Vermont Yankee presents post-Fukushima safety and emergency plans

Vermont Yankee gave a detailed presentation on Monday of safety and emergency changes in response to Japan’s 2011 Fukushima disaster, in a quiet public hearing at the Statehouse attended by about a dozen people. Unlike last year’s more crowded VSNAP hearings, only three members of the public testified.

Representing Vermont Yankee, Entergy’s state liaison engineer Bernard Buteau gave a 45 minute presentation on how the plant and the nuclear industry is addressing concerns raised by the federal Nuclear Regulatory Commission.

Tier 1 or short-term immediate issues, which require attention in light of Fukushima, include how a plant can be ready to mitigate severe natural disasters, like floods and earthquakes, through advance design and personnel planning. The presentation focused mostly on these problems.

Among Tier 1 recommendations for Vermont Yankee specifically:
– Mitigation strategies for cases where cooling elements in the plant fail (e.g. loss of the river or dam), or extended loss of electrical power
– Reassessing the Mark 1 containment vent
– Installing new spent fuel pool instruments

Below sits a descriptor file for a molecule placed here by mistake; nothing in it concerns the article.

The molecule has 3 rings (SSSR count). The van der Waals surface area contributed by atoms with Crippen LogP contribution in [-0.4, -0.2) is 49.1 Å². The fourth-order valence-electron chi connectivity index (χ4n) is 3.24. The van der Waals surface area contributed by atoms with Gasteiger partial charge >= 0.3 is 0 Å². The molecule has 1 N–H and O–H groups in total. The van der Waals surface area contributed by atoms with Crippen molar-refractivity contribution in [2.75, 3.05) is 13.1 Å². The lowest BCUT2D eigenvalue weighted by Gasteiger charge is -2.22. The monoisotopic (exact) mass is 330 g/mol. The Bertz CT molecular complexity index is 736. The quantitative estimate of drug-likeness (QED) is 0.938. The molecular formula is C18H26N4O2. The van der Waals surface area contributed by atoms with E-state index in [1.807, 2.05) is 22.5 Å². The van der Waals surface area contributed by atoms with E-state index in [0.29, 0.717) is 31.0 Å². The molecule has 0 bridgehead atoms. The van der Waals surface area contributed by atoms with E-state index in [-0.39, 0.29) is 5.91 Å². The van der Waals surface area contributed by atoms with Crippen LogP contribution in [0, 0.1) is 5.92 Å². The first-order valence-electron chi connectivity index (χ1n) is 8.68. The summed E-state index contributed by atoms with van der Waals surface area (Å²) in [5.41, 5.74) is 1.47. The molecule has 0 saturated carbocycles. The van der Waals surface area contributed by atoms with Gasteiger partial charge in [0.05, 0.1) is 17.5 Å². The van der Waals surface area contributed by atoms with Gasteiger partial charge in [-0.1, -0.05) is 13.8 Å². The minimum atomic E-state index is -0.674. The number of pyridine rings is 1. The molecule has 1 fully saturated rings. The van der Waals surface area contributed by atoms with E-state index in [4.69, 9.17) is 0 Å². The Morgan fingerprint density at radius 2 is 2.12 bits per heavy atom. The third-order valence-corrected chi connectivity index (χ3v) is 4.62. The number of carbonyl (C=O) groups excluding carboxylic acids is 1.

– Re-evaluation and inspection of the plant’s capacity to handle earthquake and flooding scenarios

In March 2012, the NRC ordered Vermont Yankee to deal with upgrading its current container vent for the Mark 1 reactor, which dates back to the early 1990s, as well as handle spent fuel pool items and develop strategies for handling natural disasters and other unpredictable events.

In April 2012, the plant acknowledged it had no hardship addressing the specific concerns raised by the NRC. Since detailed Interim Staff Guidance will be issued by the NRC in August 2012, some details remain left unknown, like necessary design specifications for the upgraded vent housing the Mark 1 reactor.

Entergy is also creating an internal “Fukushima response organization” to deal with and select contractors for equipment changes, to which Buteau said Entergy will commit over 100 employees.